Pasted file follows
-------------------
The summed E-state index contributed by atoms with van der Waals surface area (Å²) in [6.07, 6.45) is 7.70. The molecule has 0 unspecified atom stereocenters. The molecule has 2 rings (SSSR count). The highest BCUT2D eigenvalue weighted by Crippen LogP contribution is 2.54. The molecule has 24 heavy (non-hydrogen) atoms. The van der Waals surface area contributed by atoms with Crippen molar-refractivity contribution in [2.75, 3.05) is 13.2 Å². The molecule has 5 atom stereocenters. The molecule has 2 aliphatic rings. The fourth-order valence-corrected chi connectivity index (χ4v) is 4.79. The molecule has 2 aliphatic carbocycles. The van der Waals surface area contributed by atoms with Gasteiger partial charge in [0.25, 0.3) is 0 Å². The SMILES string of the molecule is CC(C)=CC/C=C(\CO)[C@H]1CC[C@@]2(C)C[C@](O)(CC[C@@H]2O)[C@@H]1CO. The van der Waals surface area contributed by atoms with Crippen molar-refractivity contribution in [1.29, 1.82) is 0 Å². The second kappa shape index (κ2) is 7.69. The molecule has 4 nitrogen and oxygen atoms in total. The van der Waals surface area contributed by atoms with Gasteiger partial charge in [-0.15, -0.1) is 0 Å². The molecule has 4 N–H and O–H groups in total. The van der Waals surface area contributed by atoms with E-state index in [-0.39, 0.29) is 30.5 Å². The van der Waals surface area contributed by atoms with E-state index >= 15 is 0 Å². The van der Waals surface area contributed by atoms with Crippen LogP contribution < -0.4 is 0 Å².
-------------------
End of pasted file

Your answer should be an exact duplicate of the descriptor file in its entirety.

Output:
The summed E-state index contributed by atoms with van der Waals surface area (Å²) in [6.07, 6.45) is 7.70. The molecule has 0 unspecified atom stereocenters. The molecule has 2 rings (SSSR count). The highest BCUT2D eigenvalue weighted by Crippen LogP contribution is 2.54. The molecule has 24 heavy (non-hydrogen) atoms. The van der Waals surface area contributed by atoms with Crippen molar-refractivity contribution in [2.75, 3.05) is 13.2 Å². The molecule has 5 atom stereocenters. The molecule has 2 aliphatic rings. The fourth-order valence-corrected chi connectivity index (χ4v) is 4.79. The molecule has 2 aliphatic carbocycles. The van der Waals surface area contributed by atoms with Gasteiger partial charge in [0.25, 0.3) is 0 Å². The SMILES string of the molecule is CC(C)=CC/C=C(\CO)[C@H]1CC[C@@]2(C)C[C@](O)(CC[C@@H]2O)[C@@H]1CO. The van der Waals surface area contributed by atoms with Crippen molar-refractivity contribution in [1.29, 1.82) is 0 Å². The second kappa shape index (κ2) is 7.69. The molecule has 4 nitrogen and oxygen atoms in total. The van der Waals surface area contributed by atoms with Gasteiger partial charge in [-0.15, -0.1) is 0 Å². The molecule has 4 N–H and O–H groups in total. The van der Waals surface area contributed by atoms with E-state index in [-0.39, 0.29) is 30.5 Å². The van der Waals surface area contributed by atoms with E-state index >= 15 is 0 Å². The van der Waals surface area contributed by atoms with Crippen LogP contribution < -0.4 is 0 Å².